Yo Tom. Well no, perhaps not. Not today anyway. Tom Peters, at the start of his latest European tour needs a little drawing-out. He's not in the striding-around-throwing-off-fireworks mood right now. Maybe he's jet-lagged. Maybe this hotel room is a size too small. Or maybe he's just conserving his energy. He's 52, after all. He used to do up to 150 seminars a year, until he found such violent exercise 'bad for body and soul'. The number is currently down to 50 or 60, although more people take part in each one.
People go on searching the bookshelves for In Search of Excellence, too, a dozen years after it first appeared, and despite the fact that Excellence is now acknowledged to have had its day. Peters admits that he and co-author Bob Waterman 'badly underestimated the rate of change ... I now define Excellence in terms of ability to adapt.' These days, quite a lot of firms are learning the chameleon skills of adaptation, even how to thrive on chaos. And managements everywhere are busily liberating themselves and their subordinates. So what's new this time? Presumably, the lesson is taken from his latest volume, rather stuffily entitled Crazy Times Call for Crazy Organizations?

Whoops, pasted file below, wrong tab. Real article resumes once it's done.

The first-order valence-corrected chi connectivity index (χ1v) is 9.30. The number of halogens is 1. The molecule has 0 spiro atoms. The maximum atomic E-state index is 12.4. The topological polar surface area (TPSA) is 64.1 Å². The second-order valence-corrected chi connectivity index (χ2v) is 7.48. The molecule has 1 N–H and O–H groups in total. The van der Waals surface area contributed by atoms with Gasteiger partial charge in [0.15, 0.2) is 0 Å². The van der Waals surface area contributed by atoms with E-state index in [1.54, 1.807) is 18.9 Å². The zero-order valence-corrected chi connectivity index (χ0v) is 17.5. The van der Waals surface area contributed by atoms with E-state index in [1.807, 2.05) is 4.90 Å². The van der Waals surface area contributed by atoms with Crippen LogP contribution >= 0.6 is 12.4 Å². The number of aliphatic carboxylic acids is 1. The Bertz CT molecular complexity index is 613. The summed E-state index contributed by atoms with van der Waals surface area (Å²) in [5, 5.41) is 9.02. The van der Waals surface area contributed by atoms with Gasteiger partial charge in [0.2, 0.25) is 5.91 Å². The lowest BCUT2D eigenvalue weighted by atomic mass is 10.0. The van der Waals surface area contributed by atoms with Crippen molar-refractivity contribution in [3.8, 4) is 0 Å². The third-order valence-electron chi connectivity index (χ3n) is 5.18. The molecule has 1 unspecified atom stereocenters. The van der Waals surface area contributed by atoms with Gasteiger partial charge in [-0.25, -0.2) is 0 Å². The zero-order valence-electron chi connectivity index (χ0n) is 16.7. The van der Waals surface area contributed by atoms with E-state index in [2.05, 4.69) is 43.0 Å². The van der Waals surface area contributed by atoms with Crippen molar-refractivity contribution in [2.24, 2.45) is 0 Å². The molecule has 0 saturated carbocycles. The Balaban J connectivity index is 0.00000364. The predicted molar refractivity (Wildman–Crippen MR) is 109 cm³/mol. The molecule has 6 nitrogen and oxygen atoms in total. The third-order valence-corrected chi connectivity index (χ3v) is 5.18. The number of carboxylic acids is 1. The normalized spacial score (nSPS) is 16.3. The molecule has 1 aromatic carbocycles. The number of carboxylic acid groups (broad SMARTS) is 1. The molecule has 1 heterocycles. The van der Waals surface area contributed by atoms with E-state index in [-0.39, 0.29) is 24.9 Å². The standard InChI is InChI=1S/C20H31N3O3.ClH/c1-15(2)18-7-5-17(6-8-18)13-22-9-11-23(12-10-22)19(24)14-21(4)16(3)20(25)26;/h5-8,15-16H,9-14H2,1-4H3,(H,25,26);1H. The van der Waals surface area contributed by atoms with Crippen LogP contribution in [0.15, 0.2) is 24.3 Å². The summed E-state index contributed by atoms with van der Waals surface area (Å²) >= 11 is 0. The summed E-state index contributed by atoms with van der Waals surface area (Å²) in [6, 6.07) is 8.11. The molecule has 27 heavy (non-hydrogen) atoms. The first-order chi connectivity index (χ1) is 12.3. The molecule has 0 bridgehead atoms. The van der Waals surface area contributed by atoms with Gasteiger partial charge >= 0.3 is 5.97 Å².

'One of the major messages is More, More, More,' replies Peters. He professes to be amused that his teachings are occasionally ('and not so occasionally') regarded as 'far out'. He accepts that he uses 'extreme examples', in order to nudge people in the right direction. 'But the examples are real examples,' he insists. The facts are facts, which he has merely stolen for his own purposes. He disclaims ever having had an idea himself.
Such modesty smacks of Montaigne: 'I have only made up a bunch of other men's flowers, providing of my own only the string that ties them together.' Well, the Frenchman achieved immortality nevertheless.